The entire virus detection process is executed inside a uniquely designed, portable, inexpensive, disposable, and self-driven microfluidic chip. The fully automated sample-in–answer-out molecular diagnostic set-up rapidly detects Hepatitis C virus in about 45 minutes and uses relatively inexpensive and reusable equipment costing about $50 for sample processing and disease detection. The disposable microfluidic chip also offers shorter times for a reliable diagnosis and costs about $2.
New research from Binghamton University, State University of New York offers a second life for CDs: Turn them into flexible biosensors that are inexpensive and easy to manufacture.
Researchers have successfully tested a device that may one day use the chemical biomarkers in sweat to detect changes in a person’s health.
IUPUI researchers are developing a “biosensing platform” for COVID-19 that’s fast, efficient, accurate and highly sensitive, which could help scientists stay on top of shifting virus variants.
University of Utah chemical engineering assistant professor Huanan Zhang has developed a process that turns clothing fabric into biosensors which measure a muscle’s electrical activity as it is worn. This could become a much better solution in measuring muscle activity for physical rehabilitation or for other medical applications.
Thanks to science and modern medicine, we know a lot more now about the early signs of certain diseases and which biomarkers to check.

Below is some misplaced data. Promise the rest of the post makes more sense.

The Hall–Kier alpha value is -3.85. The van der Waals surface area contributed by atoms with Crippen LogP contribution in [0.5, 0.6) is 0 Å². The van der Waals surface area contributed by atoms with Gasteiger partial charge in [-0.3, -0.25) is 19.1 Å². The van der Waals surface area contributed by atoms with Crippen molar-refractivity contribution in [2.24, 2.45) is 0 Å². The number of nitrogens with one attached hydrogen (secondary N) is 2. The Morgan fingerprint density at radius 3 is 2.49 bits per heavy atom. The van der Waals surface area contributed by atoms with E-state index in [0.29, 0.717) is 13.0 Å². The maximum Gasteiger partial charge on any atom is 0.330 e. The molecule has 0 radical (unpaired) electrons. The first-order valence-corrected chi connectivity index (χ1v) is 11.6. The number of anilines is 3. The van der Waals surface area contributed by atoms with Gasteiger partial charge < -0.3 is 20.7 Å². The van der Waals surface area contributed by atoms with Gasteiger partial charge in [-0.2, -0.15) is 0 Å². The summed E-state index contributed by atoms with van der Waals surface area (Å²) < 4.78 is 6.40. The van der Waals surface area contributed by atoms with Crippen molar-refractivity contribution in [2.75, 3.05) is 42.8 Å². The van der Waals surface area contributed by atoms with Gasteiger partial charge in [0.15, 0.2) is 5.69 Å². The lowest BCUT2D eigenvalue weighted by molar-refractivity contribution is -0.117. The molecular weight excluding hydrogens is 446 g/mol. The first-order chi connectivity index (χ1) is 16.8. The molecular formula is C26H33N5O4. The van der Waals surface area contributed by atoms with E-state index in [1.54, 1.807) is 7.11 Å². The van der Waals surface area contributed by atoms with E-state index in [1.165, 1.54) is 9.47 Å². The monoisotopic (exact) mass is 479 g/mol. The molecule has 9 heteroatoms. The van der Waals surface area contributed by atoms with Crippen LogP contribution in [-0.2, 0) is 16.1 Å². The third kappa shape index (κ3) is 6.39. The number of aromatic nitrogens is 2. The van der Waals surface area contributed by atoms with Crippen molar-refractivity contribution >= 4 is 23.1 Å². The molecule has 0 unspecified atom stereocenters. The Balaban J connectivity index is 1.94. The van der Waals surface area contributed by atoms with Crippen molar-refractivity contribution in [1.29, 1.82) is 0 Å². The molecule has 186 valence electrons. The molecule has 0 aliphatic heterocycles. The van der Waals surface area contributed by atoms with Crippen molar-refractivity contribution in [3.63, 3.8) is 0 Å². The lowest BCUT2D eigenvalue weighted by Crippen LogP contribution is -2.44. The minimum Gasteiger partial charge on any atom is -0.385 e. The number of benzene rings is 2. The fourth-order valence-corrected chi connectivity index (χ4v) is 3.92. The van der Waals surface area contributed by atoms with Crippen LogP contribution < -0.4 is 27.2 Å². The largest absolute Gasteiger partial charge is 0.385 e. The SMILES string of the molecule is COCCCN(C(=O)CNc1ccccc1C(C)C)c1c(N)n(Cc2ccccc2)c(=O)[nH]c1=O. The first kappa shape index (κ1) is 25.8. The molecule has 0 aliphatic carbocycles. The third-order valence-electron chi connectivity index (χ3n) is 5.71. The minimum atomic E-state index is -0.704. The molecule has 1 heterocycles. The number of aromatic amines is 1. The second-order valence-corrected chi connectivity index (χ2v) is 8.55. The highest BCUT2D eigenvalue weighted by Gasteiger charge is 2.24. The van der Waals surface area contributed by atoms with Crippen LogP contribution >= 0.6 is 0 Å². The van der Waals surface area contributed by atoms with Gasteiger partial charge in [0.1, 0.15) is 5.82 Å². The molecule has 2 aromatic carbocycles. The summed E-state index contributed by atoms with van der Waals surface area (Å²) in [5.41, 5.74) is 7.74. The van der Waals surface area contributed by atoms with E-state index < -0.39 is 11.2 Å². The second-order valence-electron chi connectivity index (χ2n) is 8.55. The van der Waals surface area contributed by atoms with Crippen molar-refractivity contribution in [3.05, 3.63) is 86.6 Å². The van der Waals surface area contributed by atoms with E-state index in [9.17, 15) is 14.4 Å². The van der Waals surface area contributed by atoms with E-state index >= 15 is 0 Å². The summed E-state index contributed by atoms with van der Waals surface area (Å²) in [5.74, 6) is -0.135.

A research team from Los Alamos National Laboratory and Purdue University have developed bio-inks for biosensors that could help localize critical regions in tissues and organs during surgical operations.
Ali Othman, PhD, Research Associate in Clarkson University’s Department of Chemical & Biomolecular Science, received The Electrochemical Society’s prestigious 2021 ECS Colin Garfield Fink Fellowship. The fellowship provides financial assistance for Othman’s research in the months of June through August. His work focuses nanomaterials and the interface chemistry of materials and their bio(sensing) and environmental applications.
Some promising biosensors and medical devices work well within pristine laboratory environments but may stop working once exposed to real-world conditions. A thick layer of foulants will quickly cover biosensors, and there is no good way to revive them once they quit working. Essentially, a biosensor is only as good as its antifouling properties. In APL Materials, researchers review a variety of approaches developed to combat fouling.
For our series, The ECS Community Adapts and Advances, Alice Suroviec describes pandemic-related challenges—and benefits—of being a mother, professor, scientist, researcher, administrator, homeschooler, and crisis manager. Alice is Professor of Bioanalytical Chemistry and Dean of the College of Medical and Natural Sciences at Berry College, Georgia, U.
ORNL story tips: Remote population counting, slowing corrosion and turning down the heat